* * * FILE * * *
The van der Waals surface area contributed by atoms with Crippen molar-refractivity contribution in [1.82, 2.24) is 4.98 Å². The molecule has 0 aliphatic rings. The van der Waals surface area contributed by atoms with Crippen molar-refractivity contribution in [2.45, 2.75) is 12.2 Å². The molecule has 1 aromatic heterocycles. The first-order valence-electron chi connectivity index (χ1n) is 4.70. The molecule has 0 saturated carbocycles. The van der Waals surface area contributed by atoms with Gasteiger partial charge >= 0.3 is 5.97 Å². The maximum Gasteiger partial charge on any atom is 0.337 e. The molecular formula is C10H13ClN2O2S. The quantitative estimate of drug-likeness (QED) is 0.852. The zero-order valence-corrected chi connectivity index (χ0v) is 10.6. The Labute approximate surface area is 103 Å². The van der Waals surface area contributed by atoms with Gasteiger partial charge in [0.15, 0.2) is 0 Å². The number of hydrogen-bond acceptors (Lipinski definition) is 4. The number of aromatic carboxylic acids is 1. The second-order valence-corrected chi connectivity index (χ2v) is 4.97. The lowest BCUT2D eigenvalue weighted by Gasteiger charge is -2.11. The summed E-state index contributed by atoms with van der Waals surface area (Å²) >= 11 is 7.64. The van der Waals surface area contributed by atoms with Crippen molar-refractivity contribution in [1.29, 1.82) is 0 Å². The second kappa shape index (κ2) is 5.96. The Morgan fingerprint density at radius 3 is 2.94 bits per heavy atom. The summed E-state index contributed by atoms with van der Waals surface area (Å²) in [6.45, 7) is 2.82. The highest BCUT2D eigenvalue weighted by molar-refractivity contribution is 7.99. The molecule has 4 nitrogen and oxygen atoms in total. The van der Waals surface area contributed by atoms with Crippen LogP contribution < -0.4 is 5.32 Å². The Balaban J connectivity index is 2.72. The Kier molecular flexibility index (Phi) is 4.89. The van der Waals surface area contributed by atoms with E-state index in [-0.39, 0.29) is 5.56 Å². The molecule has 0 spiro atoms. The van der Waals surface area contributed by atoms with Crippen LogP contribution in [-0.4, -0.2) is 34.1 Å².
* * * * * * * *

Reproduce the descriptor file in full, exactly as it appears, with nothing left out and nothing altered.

The van der Waals surface area contributed by atoms with Crippen molar-refractivity contribution in [1.82, 2.24) is 4.98 Å². The molecule has 0 aliphatic rings. The van der Waals surface area contributed by atoms with Crippen molar-refractivity contribution in [2.45, 2.75) is 12.2 Å². The molecule has 1 aromatic heterocycles. The first-order valence-electron chi connectivity index (χ1n) is 4.70. The molecule has 0 saturated carbocycles. The van der Waals surface area contributed by atoms with Gasteiger partial charge >= 0.3 is 5.97 Å². The maximum Gasteiger partial charge on any atom is 0.337 e. The molecular formula is C10H13ClN2O2S. The quantitative estimate of drug-likeness (QED) is 0.852. The zero-order valence-corrected chi connectivity index (χ0v) is 10.6. The Labute approximate surface area is 103 Å². The van der Waals surface area contributed by atoms with Gasteiger partial charge in [0.15, 0.2) is 0 Å². The number of hydrogen-bond acceptors (Lipinski definition) is 4. The number of aromatic carboxylic acids is 1. The second-order valence-corrected chi connectivity index (χ2v) is 4.97. The lowest BCUT2D eigenvalue weighted by Gasteiger charge is -2.11. The summed E-state index contributed by atoms with van der Waals surface area (Å²) >= 11 is 7.64. The van der Waals surface area contributed by atoms with Crippen molar-refractivity contribution in [1.29, 1.82) is 0 Å². The second kappa shape index (κ2) is 5.96. The Morgan fingerprint density at radius 3 is 2.94 bits per heavy atom. The summed E-state index contributed by atoms with van der Waals surface area (Å²) in [6.45, 7) is 2.82. The highest BCUT2D eigenvalue weighted by molar-refractivity contribution is 7.99. The molecule has 4 nitrogen and oxygen atoms in total. The van der Waals surface area contributed by atoms with Crippen LogP contribution < -0.4 is 5.32 Å². The Balaban J connectivity index is 2.72. The Kier molecular flexibility index (Phi) is 4.89. The van der Waals surface area contributed by atoms with E-state index in [-0.39, 0.29) is 5.56 Å². The molecule has 0 spiro atoms. The van der Waals surface area contributed by atoms with Crippen LogP contribution in [-0.4, -0.2) is 34.1 Å².